February 16, 2012
What better complement to a vendor-agnostic show than to spotlight the vendor-agnostic, open source OpenStack cloud platform? And, truly, Cloud Connect Santa Clara was nothing less than a debutante ball for the relatively fledgling OpenStack, with the platform a topic of debate and a point of value for several vendors.
The surest sign came when Nebula CEO, OpenStack co-founder and former NASA CTO Chris Kemp got up on stage Feb. 14, 2012, to explain how the current cloud model was failing large enterprises, with most cloud adoption occurring among startups, SMBs and the very edges of big businesses — even though the larger enterprises stand to benefit most from scale-out workloads, big data handling, higher agility and all the other benefits of the cloud that we talk about here on Talkin’ Cloud.
The solution to this problem: an ecosystem that enables a secure, self-service private cloud, with cutting-edge monitoring and management capabilities, that prevents lock-in and, most of all, is mature enough to actually meet customer needs. It also needs to be able to burst workloads seamlessly into a service provider’s cloud, which also means it needs an open infrastructure. In short, the industry needs OpenStack, Kemp said.
(Two points I want to make about Kemp’s speech: First, his presentation is available free online and well worth your perusal if you’ve been following the OpenStack project. Second, his keynote was more than a little self-serving, since Nebula has built its own private cloud infrastructure offerings on top of OpenStack.)
Other examples of OpenStack affection I saw on this Valentine’s Day event included solution provider Mirantis heavily hyping its OpenStack deployment and training services, HP Cloud Services hyping its OpenStack-based public cloud offering (doing the same during its own keynote), and the announcement that solution provider Redapt is now working closely with Rackspace on the Rackspace Cloud: Private Edition offering.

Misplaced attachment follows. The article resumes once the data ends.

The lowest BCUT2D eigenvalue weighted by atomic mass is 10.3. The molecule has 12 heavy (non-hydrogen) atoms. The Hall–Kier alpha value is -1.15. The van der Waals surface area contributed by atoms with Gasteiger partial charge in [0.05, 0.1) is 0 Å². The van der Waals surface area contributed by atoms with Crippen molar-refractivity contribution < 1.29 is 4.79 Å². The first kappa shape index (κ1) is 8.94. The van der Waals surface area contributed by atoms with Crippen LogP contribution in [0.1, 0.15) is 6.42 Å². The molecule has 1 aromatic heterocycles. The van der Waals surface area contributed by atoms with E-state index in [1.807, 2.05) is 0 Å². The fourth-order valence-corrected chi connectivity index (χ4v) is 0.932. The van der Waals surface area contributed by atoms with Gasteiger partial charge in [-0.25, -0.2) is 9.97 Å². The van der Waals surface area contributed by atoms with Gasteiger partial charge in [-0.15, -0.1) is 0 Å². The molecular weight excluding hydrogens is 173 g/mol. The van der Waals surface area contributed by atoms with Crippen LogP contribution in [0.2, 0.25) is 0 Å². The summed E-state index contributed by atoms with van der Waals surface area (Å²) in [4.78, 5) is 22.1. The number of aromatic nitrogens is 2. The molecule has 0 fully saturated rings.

Mirantis EVP of Marketing and Alliances Boris Renski, said his company has done no fewer than 20 OpenStack deployments, and customers are starting to come to them asking for an OpenStack-powered private cloud.
Meanwhile, Rackspace Hosting CTO John Engates told me his company — which, with NASA, co-founded OpenStack — is ramping up to offer services based on the platform in a big way. And the nice part about OpenStack being open source is that even if it weren’t so similar to Rackspace’s existing cloud platform, partners and customers are getting notified of big new changes or feature-adds six months before they go into production.
And those were just the highlights, with several other OpenStack community members in attendence. Now, open source was well-represented elsewhere in the conference — Red Hat Storage had a booth, and Citrix was there to promote CloudStack — but essentially any vision of the future for the cloud at large involved OpenStack in some capacity. It seems the little cloud standard that could is coming into its own.
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